While Catholic and Orthodox Church hierarchy still continues to see each other as schismatics of sorts and argue over authority, the overwhelming majority of LGBT Orthodox and Catholic lay people, I have met, perceive each other to be in cultural jurisdictions of the one Church established at Pentecost with valid and effective sacraments. Therefore, our Saint Seraphim community, serving the San Francisco bay area of California, in solidarity with all LGBT Orthodox and Catholics, welcome each other to pray and commune with us.
We celebrate Divine Liturgy, as a community, almost every Sunday morning at 10 AM in our Saint Seraphim skete chapel in the hills of downtown Hayward, CA 94541. Our Saint Seraphim phone line for messages is (510) 856-3611. Please phone ahead for directions and to make certain we are not out of town that Sunday. If you enjoy singing Russian chant in English, please do ask about singing with us. We enjoy hearing from anyone who is interested in our work.
Christ is in our midst!
Today is the Sunday of Forgiveness and a week before Lent proper begins. On St. Valentine's Day we read or heard about the horrific events of Parkland, Florida when a 19 young old former student gunned down 17 of his schoolmates and injured many more in a senseless act of violence. One can only guess what possessed a young man to do something so horrible. Blame for this event has started to come from many quarters. From the Right, we heard about how “abortions, same-sex marriages and the lack of school prayer” caused this to happen. From the Left, we heard about how “too much guns and the NRA insistence on no gun control” caused this to happen. Even Mr. Trump has offered his “opinion” (via Tweet, of course) about this event, blaming it on the “Mueller investigations”. Hmmm…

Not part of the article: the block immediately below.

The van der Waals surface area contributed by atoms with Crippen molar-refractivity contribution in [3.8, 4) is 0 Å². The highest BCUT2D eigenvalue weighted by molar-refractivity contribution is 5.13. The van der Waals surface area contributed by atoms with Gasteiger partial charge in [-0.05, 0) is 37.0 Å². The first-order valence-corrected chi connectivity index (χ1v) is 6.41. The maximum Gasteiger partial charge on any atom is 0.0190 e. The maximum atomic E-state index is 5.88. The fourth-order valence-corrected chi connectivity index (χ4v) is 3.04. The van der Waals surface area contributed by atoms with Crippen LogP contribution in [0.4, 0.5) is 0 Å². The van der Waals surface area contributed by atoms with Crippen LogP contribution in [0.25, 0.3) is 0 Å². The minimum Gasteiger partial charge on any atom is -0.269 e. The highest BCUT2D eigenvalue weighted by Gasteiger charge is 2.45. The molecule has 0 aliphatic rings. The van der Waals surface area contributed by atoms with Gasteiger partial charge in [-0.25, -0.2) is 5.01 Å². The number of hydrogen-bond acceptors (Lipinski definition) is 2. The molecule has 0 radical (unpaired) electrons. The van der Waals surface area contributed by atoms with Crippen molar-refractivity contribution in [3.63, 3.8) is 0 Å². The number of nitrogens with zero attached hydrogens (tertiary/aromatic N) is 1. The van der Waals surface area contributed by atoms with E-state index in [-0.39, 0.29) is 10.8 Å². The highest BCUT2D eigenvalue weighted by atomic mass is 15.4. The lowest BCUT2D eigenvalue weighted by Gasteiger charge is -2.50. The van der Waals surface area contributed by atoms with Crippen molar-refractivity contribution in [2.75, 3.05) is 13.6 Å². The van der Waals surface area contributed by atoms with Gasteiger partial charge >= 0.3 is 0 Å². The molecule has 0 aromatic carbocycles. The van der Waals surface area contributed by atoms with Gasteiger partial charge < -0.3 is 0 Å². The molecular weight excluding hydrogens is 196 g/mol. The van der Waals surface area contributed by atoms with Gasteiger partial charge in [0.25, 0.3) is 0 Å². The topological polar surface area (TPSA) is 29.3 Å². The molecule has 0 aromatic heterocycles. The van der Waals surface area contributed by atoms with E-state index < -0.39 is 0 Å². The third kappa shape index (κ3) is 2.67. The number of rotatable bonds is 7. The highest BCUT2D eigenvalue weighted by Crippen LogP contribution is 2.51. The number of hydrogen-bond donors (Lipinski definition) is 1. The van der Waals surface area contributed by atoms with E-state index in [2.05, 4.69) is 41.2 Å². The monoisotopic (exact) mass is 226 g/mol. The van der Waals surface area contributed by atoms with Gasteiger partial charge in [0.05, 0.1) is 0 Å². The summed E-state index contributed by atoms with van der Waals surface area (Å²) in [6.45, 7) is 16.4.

Regardless of blame, absurd or otherwise, the fact remains that a great evil has been committed (once again) against the most vulnerable among us - children. How can we digest this terrible tragedy and reconcile it with our Christian faith? On this Sunday of Forgiveness, we are asked to “forgive those who trespass against us”. How do we forgive someone so callous, so devoid of humanity that before he was apprehended, the gunman even went for a drink immediately after murdering 17 innocents and injuring dozens of others?